Wednesday, March 25, 2009

“Light” Cigarettes Class Action to Advance Despite Preemption, Exemption Claims

This posting was written by Jody Coultas, Editor of CCH State Unfair Trade Practices Law.

Philip Morris Co. failed to prove that a class action claiming that the marketing of “light” cigarettes violated the Massachusetts Consumers Protection Act (CPA) was barred by the statute’s exemption for actions permitted by a regulatory board or officer, the Massachusetts Supreme Judicial Court has ruled.

A group of Marlboro Light cigarette consumers brought a class action under the CPA against cigarette manufacturer Philip Morris, asserting that Philip Morris engaged in an unfair or deceptive act by using the descriptors “light” and “lower tar and nicotine” on its packaging.

Preemption; Statutory Exemption

Philip Morris’s motion for summary judgment asserted that the class action was (1) preempted by the Federal Cigarette Labeling and Advertising Act (FCLAA) because the claims fell under the provision that forbids states from requiring additional health warnings on cigarette packaging and (2) barred by the exemption contained in the CPA because the Federal Trade Commission gave Philip Morris permission to use the descriptors in question.

In light of the Supreme Court ruling in Altria Group, Inc. v. Good (CCH Advertising Law Guide ¶63,232 and CCH State Unfair Trade Practices Law ¶31,749), the court denied Philip Morris’s preemption argument. The Supreme Court in Good held that the FCLAA did not preempt claims based on “light” descriptors brought under state consumer protection laws.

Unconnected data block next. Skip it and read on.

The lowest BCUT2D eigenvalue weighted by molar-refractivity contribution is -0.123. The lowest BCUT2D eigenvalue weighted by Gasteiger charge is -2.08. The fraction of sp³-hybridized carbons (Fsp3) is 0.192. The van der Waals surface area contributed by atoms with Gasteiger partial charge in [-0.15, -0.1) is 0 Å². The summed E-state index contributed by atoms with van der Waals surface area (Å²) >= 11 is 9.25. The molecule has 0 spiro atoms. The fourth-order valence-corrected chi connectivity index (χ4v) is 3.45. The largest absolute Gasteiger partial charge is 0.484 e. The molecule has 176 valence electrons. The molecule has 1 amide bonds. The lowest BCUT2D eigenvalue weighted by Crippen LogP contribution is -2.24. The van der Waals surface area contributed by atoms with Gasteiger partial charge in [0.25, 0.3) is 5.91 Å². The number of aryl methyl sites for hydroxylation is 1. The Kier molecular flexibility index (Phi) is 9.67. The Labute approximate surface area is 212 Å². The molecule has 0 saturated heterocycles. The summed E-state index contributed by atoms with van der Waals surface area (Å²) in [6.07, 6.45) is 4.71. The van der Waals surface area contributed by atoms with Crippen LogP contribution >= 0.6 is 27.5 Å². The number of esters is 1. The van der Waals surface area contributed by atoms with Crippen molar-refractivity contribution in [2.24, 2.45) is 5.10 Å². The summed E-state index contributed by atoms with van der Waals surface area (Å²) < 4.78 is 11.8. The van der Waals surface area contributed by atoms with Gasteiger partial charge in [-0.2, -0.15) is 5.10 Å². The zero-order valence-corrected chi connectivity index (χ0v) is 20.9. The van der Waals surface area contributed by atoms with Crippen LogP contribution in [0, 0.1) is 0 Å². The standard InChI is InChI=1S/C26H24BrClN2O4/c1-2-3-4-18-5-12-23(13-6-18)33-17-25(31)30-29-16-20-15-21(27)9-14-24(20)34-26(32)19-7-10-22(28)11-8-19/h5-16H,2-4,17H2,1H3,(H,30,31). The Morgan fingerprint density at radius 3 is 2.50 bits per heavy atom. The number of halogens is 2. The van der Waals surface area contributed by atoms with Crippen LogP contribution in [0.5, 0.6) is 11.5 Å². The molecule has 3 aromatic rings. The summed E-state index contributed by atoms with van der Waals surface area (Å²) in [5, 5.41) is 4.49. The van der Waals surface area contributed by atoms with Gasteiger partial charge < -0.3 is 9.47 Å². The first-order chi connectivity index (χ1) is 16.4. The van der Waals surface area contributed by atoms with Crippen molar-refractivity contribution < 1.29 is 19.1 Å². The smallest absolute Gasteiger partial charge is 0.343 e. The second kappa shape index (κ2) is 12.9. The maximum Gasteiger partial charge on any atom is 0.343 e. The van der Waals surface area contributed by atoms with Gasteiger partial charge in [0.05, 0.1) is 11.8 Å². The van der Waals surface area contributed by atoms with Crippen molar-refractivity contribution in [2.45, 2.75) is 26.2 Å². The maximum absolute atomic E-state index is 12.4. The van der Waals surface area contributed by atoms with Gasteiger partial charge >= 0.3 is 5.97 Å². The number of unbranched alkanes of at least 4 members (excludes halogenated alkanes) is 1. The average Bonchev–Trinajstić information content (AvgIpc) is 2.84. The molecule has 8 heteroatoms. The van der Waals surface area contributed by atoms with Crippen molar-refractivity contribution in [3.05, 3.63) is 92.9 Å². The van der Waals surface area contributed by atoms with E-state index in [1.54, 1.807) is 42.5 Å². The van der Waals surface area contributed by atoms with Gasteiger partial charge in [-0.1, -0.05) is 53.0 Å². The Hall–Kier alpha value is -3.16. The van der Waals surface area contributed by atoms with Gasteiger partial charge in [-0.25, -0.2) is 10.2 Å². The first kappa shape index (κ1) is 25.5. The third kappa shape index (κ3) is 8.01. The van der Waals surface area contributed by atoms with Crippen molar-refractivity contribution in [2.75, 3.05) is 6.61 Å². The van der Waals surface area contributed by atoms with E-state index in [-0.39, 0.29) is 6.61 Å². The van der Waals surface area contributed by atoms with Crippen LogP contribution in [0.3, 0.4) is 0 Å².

Furthermore, the class action was not barred by the exemption provision of the CPA, according to the court. The exemption provision states that the CPA is not applicable to “transactions or actions otherwise permitted … by any regulatory board or officer acting under statutory authority of the commonwealth or of the United States.”

In this case, Philip Morris argued that the FTC permitted the use of the “light” descriptors on the packaging for Marlboro Lights. The court concluded, however, that Philip Morris did not present any evidence that the FTC affirmatively permitted the practice in question because it did not point to any affirmative action by the FTC that affirmatively permitted the use of the descriptors.

Because Philip Morris did not meet the heavy burden of supporting the motion for summary judgment, the class action was allowed to proceed.

The March 16 decision in Aspinall v. Philip Morris, Inc., will appear in both CCH Advertising Law Guide , CCH State Unfair Trade Practices, and CCH Trade Regulation Reporter.

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